There are several limitations to the present study, the first being that wild type B6 mice are not genetically matched with D2 mice. Since both mouse strains are commonly used for modeling experimental glaucoma, yet the effect of age on the visual pathway of either D2 or B6 mice has not been well examined22,25, we documented in parallel the in vivo characteristics of the young and older D2 and B6 mice before any surgical or therapeutic interventions as the first steps to provide a foundation of the age-related changes for further experiments. At the same time, the main focus of our current study was on the age- and IOP-related changes in the same animals, or animals from the same species. While both direct and indirect comparisons of D2 and B6 mice have been used in this and other MRI- and non-MRI based studies of visual pathway changes17,24,30,70,71,72,73,74,75,76,77,78, future studies should also consider comparing D2 mice with the age- and genetically-matched DBA/2J-Gpnmb+/SjJ mice, both male and female. On the other hand. one important limitation of the Mn-enhanced MRI techniques used in this study is the range of potential determinants of Mn signal changes, including axonal transport, gray matter uptake, and extracellular diffusion79. While retinal apoptosis80,81, retinal ganglion cell loss82, and altered aqueous humor dynamics19,60 could also affect intraretinal Mn uptake16, progressive deficits in active anterograde transport have been shown histologically at 8 to 12 mos in the D2 mice by intravitreal cholera toxin beta injection30,57,83. In future studies, longitudinal scans over hours will be taken after intravitreal Mn injection to determine the rate of Mn transport along the visual pathway. Finally, the Mn enhancement in Fig. 6 showed lateralized deficit at 9 mos in D2 mice which progressed to bilateral deficit at 12 mos, whereas visual inspection of the DTI images in Group 1 also indicated apparent asymmetry of DTI metrics in the bilateral optic nerves in 0, 1, 3 and 5 mice out of 13 mice at 5, 7, 9 and 12 mos, respectively. Nevertheless, Mn-enhanced MRI and DTI experiments were performed in different sets of animals, which limited direct one-to-one comparisons that could be made among these modalities. In order to determine more specific biological relevance to the observed MRI changes, subsequent studies may involve quantitative analyses and correlations with multi-parametric MRI over the visual system with larger samples and more advanced modeling on a single animal group, allowing for more accurate comparison of the results. Other possible avenues of investigation could combine the current MRI modality with retinal and scleral imaging15,16,17,84 as well as electrophysiological and behavioral assessments68 for more in-depth monitoring of the eye-brain-behavior relationships and the progression of glaucoma in the visual system.

The current experiments have implications that are relevant to one of the most important goals in studying glaucoma: the testing and refinement of therapeutic options. Of particular value may be the experimental paradigm in this study, which has allowed for both longitudinal observation and examination of mice at specified endpoints. While current medical options are essentially limited to control of IOP, the present experiments have elucidated degenerative processes in both the eye and the brain that could prove targetable for early intervention in the management of glaucomatous change. Research within this field may pave the way to future therapeutic possibilities. The wide variety of experimental methods in this study, ranging from basic tonometry and visuomotor behavioral tasks to multi-parametric MRI, provide many avenues to explore the efficacy of neuroprotective treatment58,61,64,85,86,87,88 within a well-controlled animal model.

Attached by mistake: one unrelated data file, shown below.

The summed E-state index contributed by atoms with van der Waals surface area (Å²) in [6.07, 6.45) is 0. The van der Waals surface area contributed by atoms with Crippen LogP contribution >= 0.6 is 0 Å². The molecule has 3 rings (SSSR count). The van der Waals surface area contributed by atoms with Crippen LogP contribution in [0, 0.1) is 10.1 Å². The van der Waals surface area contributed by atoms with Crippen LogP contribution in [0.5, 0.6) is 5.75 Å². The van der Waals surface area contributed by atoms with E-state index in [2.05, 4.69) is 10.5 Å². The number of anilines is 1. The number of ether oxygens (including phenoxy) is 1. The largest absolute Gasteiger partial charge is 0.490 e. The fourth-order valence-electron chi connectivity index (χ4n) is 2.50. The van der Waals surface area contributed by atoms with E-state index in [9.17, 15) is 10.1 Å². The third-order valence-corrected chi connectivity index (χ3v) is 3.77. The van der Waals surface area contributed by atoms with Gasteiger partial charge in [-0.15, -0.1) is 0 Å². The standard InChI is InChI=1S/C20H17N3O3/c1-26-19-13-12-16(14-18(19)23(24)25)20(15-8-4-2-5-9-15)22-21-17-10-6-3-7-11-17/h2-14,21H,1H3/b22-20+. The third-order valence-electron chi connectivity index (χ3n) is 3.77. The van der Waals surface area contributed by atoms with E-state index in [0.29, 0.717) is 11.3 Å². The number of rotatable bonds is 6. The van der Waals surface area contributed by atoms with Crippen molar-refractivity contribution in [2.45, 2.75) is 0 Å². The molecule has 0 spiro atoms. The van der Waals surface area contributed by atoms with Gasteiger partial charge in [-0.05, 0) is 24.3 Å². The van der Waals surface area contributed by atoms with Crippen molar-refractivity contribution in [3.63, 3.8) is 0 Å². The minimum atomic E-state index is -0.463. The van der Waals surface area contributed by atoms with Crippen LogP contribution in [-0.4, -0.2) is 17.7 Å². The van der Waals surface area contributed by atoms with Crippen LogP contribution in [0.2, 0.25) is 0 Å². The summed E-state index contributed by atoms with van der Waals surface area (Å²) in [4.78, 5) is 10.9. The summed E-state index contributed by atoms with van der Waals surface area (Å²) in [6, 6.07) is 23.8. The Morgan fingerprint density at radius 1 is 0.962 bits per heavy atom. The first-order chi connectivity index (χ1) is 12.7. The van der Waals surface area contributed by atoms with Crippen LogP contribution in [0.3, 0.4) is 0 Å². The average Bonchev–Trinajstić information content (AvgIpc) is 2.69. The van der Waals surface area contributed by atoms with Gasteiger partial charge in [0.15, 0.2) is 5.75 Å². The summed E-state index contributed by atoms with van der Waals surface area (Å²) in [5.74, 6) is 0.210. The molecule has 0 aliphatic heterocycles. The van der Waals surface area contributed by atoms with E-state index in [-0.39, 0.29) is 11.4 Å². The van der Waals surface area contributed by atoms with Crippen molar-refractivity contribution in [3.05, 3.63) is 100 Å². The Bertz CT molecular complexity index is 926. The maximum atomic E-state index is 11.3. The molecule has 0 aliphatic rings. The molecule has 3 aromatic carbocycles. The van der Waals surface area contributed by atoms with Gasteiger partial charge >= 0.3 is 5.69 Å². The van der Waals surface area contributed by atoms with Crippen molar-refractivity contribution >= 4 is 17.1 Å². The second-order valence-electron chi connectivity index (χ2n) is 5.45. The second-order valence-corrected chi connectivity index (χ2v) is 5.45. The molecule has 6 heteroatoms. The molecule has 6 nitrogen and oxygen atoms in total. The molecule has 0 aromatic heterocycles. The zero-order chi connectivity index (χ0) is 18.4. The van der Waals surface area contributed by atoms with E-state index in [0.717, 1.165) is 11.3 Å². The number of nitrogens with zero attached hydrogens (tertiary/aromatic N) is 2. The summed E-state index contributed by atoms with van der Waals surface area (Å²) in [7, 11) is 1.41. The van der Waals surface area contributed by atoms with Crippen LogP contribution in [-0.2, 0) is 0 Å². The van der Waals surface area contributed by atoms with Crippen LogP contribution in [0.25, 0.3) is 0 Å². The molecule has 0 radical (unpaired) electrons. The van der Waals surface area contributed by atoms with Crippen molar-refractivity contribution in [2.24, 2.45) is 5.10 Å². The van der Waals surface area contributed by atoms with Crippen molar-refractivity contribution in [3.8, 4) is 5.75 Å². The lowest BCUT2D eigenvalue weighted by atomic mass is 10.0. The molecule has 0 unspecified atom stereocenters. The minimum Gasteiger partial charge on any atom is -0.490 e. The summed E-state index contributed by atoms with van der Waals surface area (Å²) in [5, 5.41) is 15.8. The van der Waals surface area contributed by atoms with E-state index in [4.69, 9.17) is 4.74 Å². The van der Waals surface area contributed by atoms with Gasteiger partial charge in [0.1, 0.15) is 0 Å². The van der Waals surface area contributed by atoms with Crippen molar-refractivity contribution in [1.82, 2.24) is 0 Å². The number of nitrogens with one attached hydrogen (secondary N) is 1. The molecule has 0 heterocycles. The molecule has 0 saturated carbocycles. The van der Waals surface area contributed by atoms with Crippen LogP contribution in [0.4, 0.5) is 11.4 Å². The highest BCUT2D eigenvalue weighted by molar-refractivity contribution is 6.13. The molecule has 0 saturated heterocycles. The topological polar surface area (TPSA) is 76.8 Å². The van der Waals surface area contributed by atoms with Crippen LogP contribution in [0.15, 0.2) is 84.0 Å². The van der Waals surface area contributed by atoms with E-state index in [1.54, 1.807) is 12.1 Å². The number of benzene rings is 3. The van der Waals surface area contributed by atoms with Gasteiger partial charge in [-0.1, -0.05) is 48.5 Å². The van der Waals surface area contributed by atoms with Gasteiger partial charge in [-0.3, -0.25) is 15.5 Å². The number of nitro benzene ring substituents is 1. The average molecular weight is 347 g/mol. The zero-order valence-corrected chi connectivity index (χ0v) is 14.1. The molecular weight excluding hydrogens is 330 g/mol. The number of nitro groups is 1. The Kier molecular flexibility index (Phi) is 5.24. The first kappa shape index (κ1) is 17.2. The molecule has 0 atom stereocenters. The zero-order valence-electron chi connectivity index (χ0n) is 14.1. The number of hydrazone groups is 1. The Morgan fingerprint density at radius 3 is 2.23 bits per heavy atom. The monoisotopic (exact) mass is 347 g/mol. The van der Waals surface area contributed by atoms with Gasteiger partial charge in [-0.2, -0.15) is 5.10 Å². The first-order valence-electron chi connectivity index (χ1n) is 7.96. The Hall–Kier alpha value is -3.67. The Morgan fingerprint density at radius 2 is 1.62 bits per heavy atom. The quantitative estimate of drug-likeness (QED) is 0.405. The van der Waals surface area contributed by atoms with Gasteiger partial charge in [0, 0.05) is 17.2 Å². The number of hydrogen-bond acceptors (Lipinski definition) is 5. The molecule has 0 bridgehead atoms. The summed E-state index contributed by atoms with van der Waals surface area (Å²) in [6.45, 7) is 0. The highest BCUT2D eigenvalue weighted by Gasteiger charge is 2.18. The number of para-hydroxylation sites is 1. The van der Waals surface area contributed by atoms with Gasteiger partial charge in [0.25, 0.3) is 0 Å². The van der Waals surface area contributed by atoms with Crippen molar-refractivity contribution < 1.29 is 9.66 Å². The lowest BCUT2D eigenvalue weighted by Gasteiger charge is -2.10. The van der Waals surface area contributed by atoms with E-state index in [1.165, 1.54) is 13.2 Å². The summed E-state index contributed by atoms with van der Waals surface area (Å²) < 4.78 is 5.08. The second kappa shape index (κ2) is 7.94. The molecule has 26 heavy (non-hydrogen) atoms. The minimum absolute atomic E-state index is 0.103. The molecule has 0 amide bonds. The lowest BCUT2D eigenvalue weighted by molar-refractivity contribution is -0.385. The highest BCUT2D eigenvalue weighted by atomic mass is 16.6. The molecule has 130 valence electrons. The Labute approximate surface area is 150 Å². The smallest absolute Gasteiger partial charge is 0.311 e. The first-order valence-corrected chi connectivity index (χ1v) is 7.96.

In conclusion, this study documents a non-invasive model system for dynamic monitoring of the onset and progression of eye, brain and behavioral changes in the D2 mouse model of inherited glaucoma and in wild type B6 mice across age. The occurrence of defects in the visual system of D2 mice generally coincides with a significant elevation of IOP, while continued high IOP might result in increasing severity of structural and physiological changes in the eye and brain’s visual pathway as the mice age. Our findings demonstrate a complex interplay between age and IOP as compared with the structure and function of the visual system in experimental glaucoma. The anterior and posterior visual pathways of the D2 mice exhibited differential susceptibility to glaucomatous neurodegeneration, which suggested the need to examine and target the visual system comprehensively in both the eye and the brain’s visual pathways for more effective prevention of glaucoma progression and vision loss.


Animal preparation

All experimental protocols were approved by the University of Pittsburgh’s Institutional Animal Care and Use Committee (Protocol number: 15086542) in accordance with the ARVO Statement for the Use of Animals in Ophthalmic and Vision Research. Thirty-one D2 and 19 B6 female mice were obtained from the Jackson Laboratory (Bar Harbor, ME, USA) and maintained in an AAALAC-accredited animal facility with a 12 hr light/dark cycle with standard rodent chow available ad libitum. All animals were divided into 4 groups as outlined in Fig. 1. In brief, both D2 and B6 mice in Group 1 underwent longitudinal ocular T2-weighted MRI and brain diffusion tensor MRI (DTI) at 5, 7, 9 and 12 mos, and D2 and B6 mice in Groups 1, 2, 3 and 4 underwent optokinetic assessments followed by manganese (Mn)-enhanced MRI or histology at 12, 5, 7 and 9 mos, respectively. IOP of all animals was measured before each MRI experiment. In Group 1, additional IOP measurements were performed in between 7, 9 and 12 mos for more precise longitudinal monitoring of the progression of IOP elevation.